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28 of 28 people found the following review helpful
on 7 December 2000
I couldn't imagine how there could possibly be a sequel to 'The Firemaker' - but then that's why it's Peter May writing the books and not me. But the stunning opening, from the perspective of a man about to be beheaded knocked away any doubts I might have had, instantly. May took care of all the loose ends from the first book cleverly, and we were swiftly off on a completely new case with detective Li Yan and pathologist Margaret Campbell. The sparks continue to fly in their complicated relationship - making them surely one of the best detection teams around. And the setting of China - this time we went from Beijing to Xian - provides a fantastic backdrop. May's descriptions just take you right there... particularly to some of the meals! Check out the section in the Muslim quarter of Xian, where some ox livers crawling with flies on the back of a trailer are brought vividly to life. May manages to bring China's past to life, too. From the ancient times through the archaeologist's story of the Terracotta Warriors to the more recent past and some of the incredible events during the cultural revolution. The best thing is, he manages to drop all this in naturally, as part of the story and you find yourself understanding China better as a result. But above all, the story's the thing. May's plots are ingenious, and his characters are fabulous - simply gripping entertainment from beginning to end.
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5 of 5 people found the following review helpful
on 23 December 2012
This second of Peter May's great series of China stories is a great read. The reader is teased by the relationship between the 2 primary characters and the plot takes many twists and turns - an avid read.
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3 of 3 people found the following review helpful
on 21 October 2006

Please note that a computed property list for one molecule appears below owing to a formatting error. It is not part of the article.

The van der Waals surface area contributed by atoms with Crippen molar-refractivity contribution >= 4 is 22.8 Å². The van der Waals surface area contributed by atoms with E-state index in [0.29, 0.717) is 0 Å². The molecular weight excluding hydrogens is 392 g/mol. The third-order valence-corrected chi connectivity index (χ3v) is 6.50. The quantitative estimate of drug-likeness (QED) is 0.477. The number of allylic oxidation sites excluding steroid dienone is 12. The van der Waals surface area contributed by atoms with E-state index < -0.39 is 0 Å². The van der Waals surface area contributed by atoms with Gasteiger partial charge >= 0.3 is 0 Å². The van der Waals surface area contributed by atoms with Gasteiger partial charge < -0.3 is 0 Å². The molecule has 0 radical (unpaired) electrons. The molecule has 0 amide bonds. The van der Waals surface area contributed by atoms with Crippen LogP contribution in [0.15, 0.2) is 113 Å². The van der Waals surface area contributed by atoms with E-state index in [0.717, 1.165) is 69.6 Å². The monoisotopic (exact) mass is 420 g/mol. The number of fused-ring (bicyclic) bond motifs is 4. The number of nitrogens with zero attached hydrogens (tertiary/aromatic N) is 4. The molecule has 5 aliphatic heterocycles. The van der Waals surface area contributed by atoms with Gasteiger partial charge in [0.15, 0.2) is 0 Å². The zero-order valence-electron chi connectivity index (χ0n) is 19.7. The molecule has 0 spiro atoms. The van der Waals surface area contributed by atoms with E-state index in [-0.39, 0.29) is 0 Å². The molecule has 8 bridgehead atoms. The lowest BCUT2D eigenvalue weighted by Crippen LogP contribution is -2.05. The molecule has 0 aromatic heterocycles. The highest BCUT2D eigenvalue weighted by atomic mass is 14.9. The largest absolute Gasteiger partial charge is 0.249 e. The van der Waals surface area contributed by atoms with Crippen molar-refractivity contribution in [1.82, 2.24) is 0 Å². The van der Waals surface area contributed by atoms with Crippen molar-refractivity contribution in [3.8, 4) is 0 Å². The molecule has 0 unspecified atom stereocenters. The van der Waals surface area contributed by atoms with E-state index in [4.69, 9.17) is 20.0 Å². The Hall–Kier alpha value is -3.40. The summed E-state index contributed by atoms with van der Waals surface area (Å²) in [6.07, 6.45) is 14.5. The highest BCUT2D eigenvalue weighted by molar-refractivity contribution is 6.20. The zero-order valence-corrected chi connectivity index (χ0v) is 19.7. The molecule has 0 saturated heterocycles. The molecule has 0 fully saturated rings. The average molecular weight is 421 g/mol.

The opening sequence is superb. Heart-stopping. As the story unfolds, the pace and tension doesn't let up. May cleverly interweaves a historical story with the modern day investigation, painting a picture of old and new China. May's in-depth knowledge of China and the police force there gives a strong and authentic sense of place. And the characters who return from his first book in the series, "The Firemaker" continue to develop with further compliactions in their lives and relationships. The story is fascinating and moving as well as being a page-turning thriller.
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2 of 2 people found the following review helpful
I'm only 7 years behind the times but, eventually, I have caught up with Peter May in this second novel reprising his two central characters from the first novel, The Firemaker.

I haven't read the first and you don't need to in order to establish an empathy with Li Yan and Dr. Margaret Campbell. Better still, is the author's ability to bring to life some of the past history of China, from the Terracotta Warriors to the Cultural Revolution, both periods of which are central to the two parallel storylines.

The hunt for a killer or killers brings the two main characters together again and their interaction lends the story a great human touch as they both try to come to terms with their previous breakup. Muscling into this situation is a TV archaeologist falling for Margaret whilst Li Yan looks on in desperation. But life (and death) goes on which provides for an excellent look into the workings of the Chinese police procedures compared to the American way and a gripping ending as the killer is finally revealed - but not before shots are fired with fatal results. A great read.
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1 of 1 people found the following review helpful